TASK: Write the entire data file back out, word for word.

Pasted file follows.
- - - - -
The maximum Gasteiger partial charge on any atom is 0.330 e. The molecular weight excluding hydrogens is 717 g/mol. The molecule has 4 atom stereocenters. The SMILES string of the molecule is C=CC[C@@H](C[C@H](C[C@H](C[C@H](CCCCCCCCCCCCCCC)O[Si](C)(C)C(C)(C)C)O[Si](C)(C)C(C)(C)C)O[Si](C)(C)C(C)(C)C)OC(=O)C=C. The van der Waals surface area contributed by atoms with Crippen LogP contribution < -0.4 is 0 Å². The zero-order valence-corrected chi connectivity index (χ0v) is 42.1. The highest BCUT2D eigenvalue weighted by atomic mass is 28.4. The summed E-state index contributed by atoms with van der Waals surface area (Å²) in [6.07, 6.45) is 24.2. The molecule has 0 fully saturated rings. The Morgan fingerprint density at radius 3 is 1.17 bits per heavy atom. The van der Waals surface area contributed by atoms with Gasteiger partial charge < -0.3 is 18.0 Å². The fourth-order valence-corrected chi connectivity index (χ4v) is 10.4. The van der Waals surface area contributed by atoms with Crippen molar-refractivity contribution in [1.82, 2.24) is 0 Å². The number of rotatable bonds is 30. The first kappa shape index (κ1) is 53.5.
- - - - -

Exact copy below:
The maximum Gasteiger partial charge on any atom is 0.330 e. The molecular weight excluding hydrogens is 717 g/mol. The molecule has 4 atom stereocenters. The SMILES string of the molecule is C=CC[C@@H](C[C@H](C[C@H](C[C@H](CCCCCCCCCCCCCCC)O[Si](C)(C)C(C)(C)C)O[Si](C)(C)C(C)(C)C)O[Si](C)(C)C(C)(C)C)OC(=O)C=C. The van der Waals surface area contributed by atoms with Crippen LogP contribution < -0.4 is 0 Å². The zero-order valence-corrected chi connectivity index (χ0v) is 42.1. The highest BCUT2D eigenvalue weighted by atomic mass is 28.4. The summed E-state index contributed by atoms with van der Waals surface area (Å²) in [6.07, 6.45) is 24.2. The molecule has 0 fully saturated rings. The Morgan fingerprint density at radius 3 is 1.17 bits per heavy atom. The van der Waals surface area contributed by atoms with Gasteiger partial charge < -0.3 is 18.0 Å². The fourth-order valence-corrected chi connectivity index (χ4v) is 10.4. The van der Waals surface area contributed by atoms with Crippen molar-refractivity contribution in [1.82, 2.24) is 0 Å². The number of rotatable bonds is 30. The first kappa shape index (κ1) is 53.5.